First Snow of the Season

November 18, 2011


     Living close to the land, we understand that our human conventions such as months and weeks are all well and good, but the calendar that counts is nature's. For example, we know that regardless of what the calendar says, it's not wise to plant corn before the oaks get their leaves, or to transplant tomatoes before the snow has melted from the Simcoes (a long, low mountain ridge that we see to the north as we make the drive in to the county seat).

heading off on the morning hike

     Perhaps the most dramatic timing cue nature provides is the season's first real snow ‒ roughly defined as enough snow to make it difficult to use two-wheel drive vehicles. This year, the first snow came unusually early; whether that's a harbinger of the winter to come is anyone's guess. As one of the old-timers noted our first winter here, there's only two kinds of people around here who predict the weather: newcomers and fools. Since we're no longer newcomers, and embarrass ourselves enough as it is, we generally strive to do our best dealing with the weather nature sends us and leave predicting to others.

     When we started out for the morning walk on Wednesday, the ground was clear, but by the half-way point, the snow had started to fall. By the time Lindsay and I headed out in the work truck around eleven on a run to Goldendale, the roads were getting slushy, the visibility poor and the flat trailer we were pulling was acting rangy.

      Fortunately, there were very few others on the road so we had much of the twenty some miles to town to ourselves. On one hand, that was nice, but on the other the empty road starts to make one wonder if you didn't get the memo about the smart play being to wave this one off and try another day. By the time that became apparent, it was as much of a hassle to turn back as it was to be careful and just go on.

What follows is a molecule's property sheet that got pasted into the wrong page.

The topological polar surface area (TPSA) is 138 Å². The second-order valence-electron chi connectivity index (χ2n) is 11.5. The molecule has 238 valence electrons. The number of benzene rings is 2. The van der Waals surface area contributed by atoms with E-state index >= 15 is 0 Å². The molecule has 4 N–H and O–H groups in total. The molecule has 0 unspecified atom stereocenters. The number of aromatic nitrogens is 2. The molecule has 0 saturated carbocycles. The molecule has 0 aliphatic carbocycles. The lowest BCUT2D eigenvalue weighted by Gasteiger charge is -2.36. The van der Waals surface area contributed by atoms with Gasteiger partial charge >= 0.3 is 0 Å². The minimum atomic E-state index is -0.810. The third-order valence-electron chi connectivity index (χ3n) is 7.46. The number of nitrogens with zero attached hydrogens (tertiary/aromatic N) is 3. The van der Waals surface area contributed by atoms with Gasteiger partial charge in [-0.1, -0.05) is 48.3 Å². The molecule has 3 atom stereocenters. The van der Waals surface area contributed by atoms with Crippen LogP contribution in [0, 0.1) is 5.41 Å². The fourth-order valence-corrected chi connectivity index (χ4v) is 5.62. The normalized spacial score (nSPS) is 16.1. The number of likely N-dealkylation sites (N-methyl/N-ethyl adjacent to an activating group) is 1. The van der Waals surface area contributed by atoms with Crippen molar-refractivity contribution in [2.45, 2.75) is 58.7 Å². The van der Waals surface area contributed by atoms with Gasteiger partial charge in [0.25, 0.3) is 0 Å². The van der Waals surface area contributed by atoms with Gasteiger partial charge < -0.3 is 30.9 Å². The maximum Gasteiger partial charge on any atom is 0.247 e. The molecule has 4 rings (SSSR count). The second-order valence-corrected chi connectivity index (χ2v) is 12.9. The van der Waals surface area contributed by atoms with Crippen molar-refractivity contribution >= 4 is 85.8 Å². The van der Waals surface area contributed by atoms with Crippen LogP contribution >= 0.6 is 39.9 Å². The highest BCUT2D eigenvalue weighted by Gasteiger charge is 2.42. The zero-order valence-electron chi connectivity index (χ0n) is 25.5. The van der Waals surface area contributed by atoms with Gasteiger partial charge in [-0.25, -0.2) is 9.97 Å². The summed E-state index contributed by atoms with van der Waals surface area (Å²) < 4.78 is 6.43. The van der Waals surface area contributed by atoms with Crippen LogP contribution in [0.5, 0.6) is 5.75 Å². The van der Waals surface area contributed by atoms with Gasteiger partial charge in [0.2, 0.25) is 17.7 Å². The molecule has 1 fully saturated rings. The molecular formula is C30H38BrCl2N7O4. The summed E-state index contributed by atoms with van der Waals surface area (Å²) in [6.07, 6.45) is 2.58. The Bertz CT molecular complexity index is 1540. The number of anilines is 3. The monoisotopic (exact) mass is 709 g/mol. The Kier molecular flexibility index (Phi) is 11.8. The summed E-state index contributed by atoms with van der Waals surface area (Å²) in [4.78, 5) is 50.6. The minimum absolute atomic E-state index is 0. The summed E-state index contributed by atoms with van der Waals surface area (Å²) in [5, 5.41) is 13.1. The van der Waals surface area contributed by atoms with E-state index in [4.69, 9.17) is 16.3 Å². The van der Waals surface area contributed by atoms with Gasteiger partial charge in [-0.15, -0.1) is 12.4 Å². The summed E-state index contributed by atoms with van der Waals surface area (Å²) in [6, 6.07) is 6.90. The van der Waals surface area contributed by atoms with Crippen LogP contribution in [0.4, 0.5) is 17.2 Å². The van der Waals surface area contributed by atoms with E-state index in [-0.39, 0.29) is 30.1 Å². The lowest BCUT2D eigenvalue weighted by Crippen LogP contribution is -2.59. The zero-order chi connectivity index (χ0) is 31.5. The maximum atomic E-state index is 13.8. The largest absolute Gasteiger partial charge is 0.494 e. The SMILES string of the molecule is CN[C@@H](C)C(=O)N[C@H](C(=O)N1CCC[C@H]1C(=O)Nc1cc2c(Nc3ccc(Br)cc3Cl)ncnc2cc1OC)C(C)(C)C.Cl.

looking south across the cloud filled valley of the Klickitat River

     I'm pleased to report that we were able to get our errands done, especially the pick-up of a 4'x9' double-pane, insulated window that a friend of ours had removed from a home being remodeled. It was big and heavy, and for safety's sake, we also picked up a half-ton of hay to give the work truck better traction in the slush pulling the flat-bed trailer.

     We were able to make it home well before dark (a key safety concern on weather-event days), dropped off the trailer with the window where it needs to be stored for now, added the extra hay to the barn, and settled in for the evening.

Andrew gives scale to the huge double-pane thermal window we were able to salvage

     The snow continued on and off most of Thursday, and by Friday morning we had about four inches of accumulation. That's not a lot, but it's certainly enough to qualify as the season's first serious snow. As we met and started out on our Friday morning walk, the sun was peaking through the clouds, and we greatly enjoyed taking in the "winter wonderland" effect of the snow-laden trees.

     We were also pleased to note that we'd gotten through the first snow without a power outage. The first wet snow of the season will often take down a tree somewhere along the power line that serves our area, an outage which is usually dealt with in a matter of hours. One of the many blessings we enjoy here is a top-notch electrical cooperative that is very proactive at keeping the lights on. We're steadily working at enabling Windward to become self-reliant as to our electrical needs, but it's nice to know that it doesn't need to be our first priority.

Notes From Windward - Index - Vol. 71